There’s a financial scam that’s been going on for years now, and you may not fully know about it. It typically involves someone who is operating on their own as an investment advisor, apparently showing tremendous investment returns for their clients, and their clients then get so excited about this, that they begin recruiting their friends to get involved in the investment opportunity along with them.
The investment advisor will then typically hand their clients monthly or quarterly financial statements, showing the clients the great rates of return the advisor is generating for the money that’s been invested….maybe even rates of return of 12-14% or more per year, and the clients then get thrilled in seeing these financial statements, and in feeling that their investment is growing solidly through what their financial advisor is accomplishing for them.
But the financial advisor is really just fabricating what’s being shown within these financial statements, and then confiscating their clients’ money, and spending it on themselves.
The advisor could be buying houses, yachts, exotic sports cars, or other forms of material items and investments, but they’ve basically seized their clients’ money for their own personal gain.
In addition, the reason this scam can continue on in being perpetrated, is because when the clients are convinced that they’re currently getting such great rates of return on their money, why would they ever want to withdraw it, and then invest it somewhere else?
The scam will then typically be discovered when one or more clients have a need for some or all of their money, and then they get continual excuses from the advisor as to why the money isn’t available right now for them.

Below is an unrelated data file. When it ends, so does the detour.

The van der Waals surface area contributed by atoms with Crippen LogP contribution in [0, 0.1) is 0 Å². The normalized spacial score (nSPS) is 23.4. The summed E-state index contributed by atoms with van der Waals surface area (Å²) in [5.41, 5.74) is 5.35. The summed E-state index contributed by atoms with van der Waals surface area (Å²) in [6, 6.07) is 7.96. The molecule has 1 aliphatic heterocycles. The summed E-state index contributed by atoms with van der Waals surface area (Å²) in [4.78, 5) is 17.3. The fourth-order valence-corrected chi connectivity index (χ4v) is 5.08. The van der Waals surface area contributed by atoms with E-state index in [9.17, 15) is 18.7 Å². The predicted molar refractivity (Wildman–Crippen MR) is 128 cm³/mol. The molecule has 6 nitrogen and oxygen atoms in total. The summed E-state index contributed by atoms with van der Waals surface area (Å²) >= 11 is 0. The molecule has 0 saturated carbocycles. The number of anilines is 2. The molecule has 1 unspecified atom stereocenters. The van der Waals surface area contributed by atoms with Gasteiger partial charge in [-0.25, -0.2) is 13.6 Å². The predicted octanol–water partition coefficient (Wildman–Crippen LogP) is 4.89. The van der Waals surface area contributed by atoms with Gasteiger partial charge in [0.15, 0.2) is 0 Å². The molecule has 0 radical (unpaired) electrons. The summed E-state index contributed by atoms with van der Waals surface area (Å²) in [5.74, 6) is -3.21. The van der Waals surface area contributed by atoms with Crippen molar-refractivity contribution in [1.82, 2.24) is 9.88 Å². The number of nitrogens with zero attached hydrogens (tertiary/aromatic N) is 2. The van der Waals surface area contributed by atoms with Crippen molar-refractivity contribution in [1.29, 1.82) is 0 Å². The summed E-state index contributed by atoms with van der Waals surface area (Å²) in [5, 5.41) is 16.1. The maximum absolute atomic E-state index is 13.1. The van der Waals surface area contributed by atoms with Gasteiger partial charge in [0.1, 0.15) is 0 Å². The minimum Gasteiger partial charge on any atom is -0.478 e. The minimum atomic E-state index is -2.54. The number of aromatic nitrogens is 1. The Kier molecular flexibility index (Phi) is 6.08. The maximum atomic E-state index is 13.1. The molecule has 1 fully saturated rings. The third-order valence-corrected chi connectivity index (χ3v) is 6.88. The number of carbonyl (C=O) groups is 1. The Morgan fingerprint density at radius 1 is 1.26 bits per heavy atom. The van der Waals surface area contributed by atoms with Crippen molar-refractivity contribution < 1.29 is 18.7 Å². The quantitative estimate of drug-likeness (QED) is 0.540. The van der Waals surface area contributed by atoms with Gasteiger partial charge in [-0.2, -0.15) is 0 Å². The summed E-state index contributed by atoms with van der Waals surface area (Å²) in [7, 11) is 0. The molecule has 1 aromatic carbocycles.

In some ways, there are similarities here to what Bernie Madoff was accused of doing, but there are other people also who are doing this on a smaller scale, and oftentimes doing so within their own local communities.
Typically the victims are people who are in their forties or older, who are looking for a place to invest their money where they can get a good rate of return on it, and they are lured into this scam by the excitement and trust of their own friend making the recommendation for them to utilize the same financial advisor, as well as trusting in the financial statements that are being presented by the advisor to their clients, too.
But when it comes to the financial statements, sometimes these scam artists will even show the detail of the exact timing of when they supposedly bought and sold individual stocks within the portfolio, to make it all seem even more convincing, as they know what the exact stock prices were on the individual days throughout the period that the financial statements are encompassing, and they can simply then incorporate this information and detail into the fabrication of these financial statements.
With this in mind, the reason I’m mentioning this to you, is to make you more aware of the fact that this is going on, and to potentially help you to protect a friend, a family member, or a loved one who may already, or may potentially, be investing their money through someone who is operating like this.
So in summary, when someone purports to be delivering investment returns to their clients that far exceed what other financial advisors have been accomplishing, this is a major red flag that needs to be fully investigated before ever investing with them.